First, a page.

Why should I hire an attorney when filing for bankruptcy?

Bankruptcy in the United States has its own set of rules and codes that make up a specialized section of the law. As such, there is a defined legal procedure that must be followed when filing for bankruptcy. This legal process involves both federal and state laws, with matters ranging from the simple to the complex. A bankruptcy attorney is a crucial part of this process. When you hire a bankruptcy attorney, you ensure guidance and protection through this difficult procedure. More specifically, a bankruptcy attorney offers you:

An assessment of your financial situation.

When you first meet with a bankruptcy attorney, an examination of your finances will be done. A good attorney will spend time reviewing your current financial state and offer advice as to the best option for you to take. You will also receive a description of your rights and responsibilities should you decide to file for bankruptcy.

Navigating through the legal maze of bankruptcy codes and regulations can be overwhelming. A bankruptcy attorney can walk you through each step of the filing process and explain all regulations that affect your specific case.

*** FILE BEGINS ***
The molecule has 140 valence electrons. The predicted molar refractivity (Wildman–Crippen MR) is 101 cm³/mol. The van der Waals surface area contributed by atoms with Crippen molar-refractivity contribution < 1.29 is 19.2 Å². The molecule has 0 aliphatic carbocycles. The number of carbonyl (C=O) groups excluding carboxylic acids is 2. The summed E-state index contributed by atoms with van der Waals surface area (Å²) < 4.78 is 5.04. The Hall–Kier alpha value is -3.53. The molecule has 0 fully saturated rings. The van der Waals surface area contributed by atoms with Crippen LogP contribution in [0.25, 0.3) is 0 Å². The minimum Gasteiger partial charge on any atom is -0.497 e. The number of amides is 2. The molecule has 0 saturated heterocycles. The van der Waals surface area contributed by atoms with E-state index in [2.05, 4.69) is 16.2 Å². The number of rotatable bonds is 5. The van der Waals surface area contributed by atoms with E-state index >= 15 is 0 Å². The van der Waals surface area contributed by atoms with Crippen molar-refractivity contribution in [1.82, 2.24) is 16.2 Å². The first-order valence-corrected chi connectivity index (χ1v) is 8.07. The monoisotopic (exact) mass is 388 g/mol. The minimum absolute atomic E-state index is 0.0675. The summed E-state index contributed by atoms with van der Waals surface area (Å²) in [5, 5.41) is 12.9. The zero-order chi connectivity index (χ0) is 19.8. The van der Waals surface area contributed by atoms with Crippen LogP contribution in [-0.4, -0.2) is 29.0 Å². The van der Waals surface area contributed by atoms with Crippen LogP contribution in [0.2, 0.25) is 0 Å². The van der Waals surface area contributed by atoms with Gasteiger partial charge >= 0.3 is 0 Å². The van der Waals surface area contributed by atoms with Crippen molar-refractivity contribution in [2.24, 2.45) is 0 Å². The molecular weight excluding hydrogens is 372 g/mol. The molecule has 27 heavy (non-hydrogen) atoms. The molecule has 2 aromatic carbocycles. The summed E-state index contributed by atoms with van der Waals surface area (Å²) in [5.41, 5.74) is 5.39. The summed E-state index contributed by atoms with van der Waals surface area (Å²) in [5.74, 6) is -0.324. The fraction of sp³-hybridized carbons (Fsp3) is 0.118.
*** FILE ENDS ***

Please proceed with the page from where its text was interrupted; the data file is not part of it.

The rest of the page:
Assurance that your petition is free-from-errors.

There is a tremendous amount of paperwork involved with filing a bankruptcy petition. The final petition must have a record of everything related to your financial matters. A bankruptcy attorney will make sure that your petition includes all relevant information and that it is listed in the proper place. It is important to note that every single bankruptcy case is audited by the U.S. Department of Justice, and bankruptcy fraud can constitute a felony. Obviously, you want to ensure that your petition is as accurate and precise as possible.

Protection from creditors.

This is a big one! You do not have to deal with harassment from creditors (e.g., debt collectors, collection agencies). A good bankruptcy attorney will explain your rights through the filing process and educate you on what creditor behavior is defined as “abusive” by the governing regulations. The attorney may even direct all communication with a creditor to only go through the attorney’s office.

Representation in court.

If the need should arise, a bankruptcy attorney will represent you in court. This assistance is only offered from an attorney; a paralegal or “bankruptcy petition preparer” cannot represent you in court, as they are strictly prohibited from practicing law.